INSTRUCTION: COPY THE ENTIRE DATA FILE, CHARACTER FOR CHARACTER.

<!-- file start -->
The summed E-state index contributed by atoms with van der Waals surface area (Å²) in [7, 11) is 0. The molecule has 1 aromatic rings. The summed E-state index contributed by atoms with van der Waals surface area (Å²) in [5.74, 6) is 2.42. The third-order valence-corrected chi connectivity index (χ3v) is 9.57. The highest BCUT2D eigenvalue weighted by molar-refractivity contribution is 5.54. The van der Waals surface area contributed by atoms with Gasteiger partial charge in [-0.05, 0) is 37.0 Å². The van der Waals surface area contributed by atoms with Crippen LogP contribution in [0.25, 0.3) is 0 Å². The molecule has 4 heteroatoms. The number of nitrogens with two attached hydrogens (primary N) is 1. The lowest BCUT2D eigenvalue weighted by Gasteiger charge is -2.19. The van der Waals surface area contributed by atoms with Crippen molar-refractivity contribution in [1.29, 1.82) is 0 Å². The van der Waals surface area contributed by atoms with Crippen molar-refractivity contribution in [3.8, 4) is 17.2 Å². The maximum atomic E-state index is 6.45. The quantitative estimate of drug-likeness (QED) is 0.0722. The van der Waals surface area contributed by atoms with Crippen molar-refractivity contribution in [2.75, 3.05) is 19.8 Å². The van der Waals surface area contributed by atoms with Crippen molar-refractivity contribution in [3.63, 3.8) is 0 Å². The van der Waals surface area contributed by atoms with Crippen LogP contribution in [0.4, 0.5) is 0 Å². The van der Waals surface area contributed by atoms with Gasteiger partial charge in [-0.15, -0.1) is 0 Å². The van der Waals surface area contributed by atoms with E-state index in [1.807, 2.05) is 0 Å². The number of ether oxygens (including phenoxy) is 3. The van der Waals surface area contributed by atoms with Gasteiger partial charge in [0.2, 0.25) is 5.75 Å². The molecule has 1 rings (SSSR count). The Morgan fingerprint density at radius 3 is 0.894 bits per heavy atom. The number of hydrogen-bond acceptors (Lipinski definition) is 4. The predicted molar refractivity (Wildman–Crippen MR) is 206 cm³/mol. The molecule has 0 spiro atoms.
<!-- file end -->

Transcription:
The summed E-state index contributed by atoms with van der Waals surface area (Å²) in [7, 11) is 0. The molecule has 1 aromatic rings. The summed E-state index contributed by atoms with van der Waals surface area (Å²) in [5.74, 6) is 2.42. The third-order valence-corrected chi connectivity index (χ3v) is 9.57. The highest BCUT2D eigenvalue weighted by molar-refractivity contribution is 5.54. The van der Waals surface area contributed by atoms with Gasteiger partial charge in [-0.05, 0) is 37.0 Å². The van der Waals surface area contributed by atoms with Crippen LogP contribution in [0.25, 0.3) is 0 Å². The molecule has 4 heteroatoms. The number of nitrogens with two attached hydrogens (primary N) is 1. The lowest BCUT2D eigenvalue weighted by Gasteiger charge is -2.19. The van der Waals surface area contributed by atoms with Crippen molar-refractivity contribution in [1.29, 1.82) is 0 Å². The van der Waals surface area contributed by atoms with Crippen molar-refractivity contribution in [3.8, 4) is 17.2 Å². The maximum atomic E-state index is 6.45. The quantitative estimate of drug-likeness (QED) is 0.0722. The van der Waals surface area contributed by atoms with Crippen molar-refractivity contribution in [2.75, 3.05) is 19.8 Å². The van der Waals surface area contributed by atoms with Crippen molar-refractivity contribution in [3.63, 3.8) is 0 Å². The van der Waals surface area contributed by atoms with Crippen LogP contribution in [0.4, 0.5) is 0 Å². The van der Waals surface area contributed by atoms with Gasteiger partial charge in [-0.15, -0.1) is 0 Å². The van der Waals surface area contributed by atoms with E-state index in [1.807, 2.05) is 0 Å². The number of ether oxygens (including phenoxy) is 3. The van der Waals surface area contributed by atoms with Gasteiger partial charge in [0.2, 0.25) is 5.75 Å². The molecule has 1 rings (SSSR count). The Morgan fingerprint density at radius 3 is 0.894 bits per heavy atom. The number of hydrogen-bond acceptors (Lipinski definition) is 4. The predicted molar refractivity (Wildman–Crippen MR) is 206 cm³/mol. The molecule has 0 spiro atoms.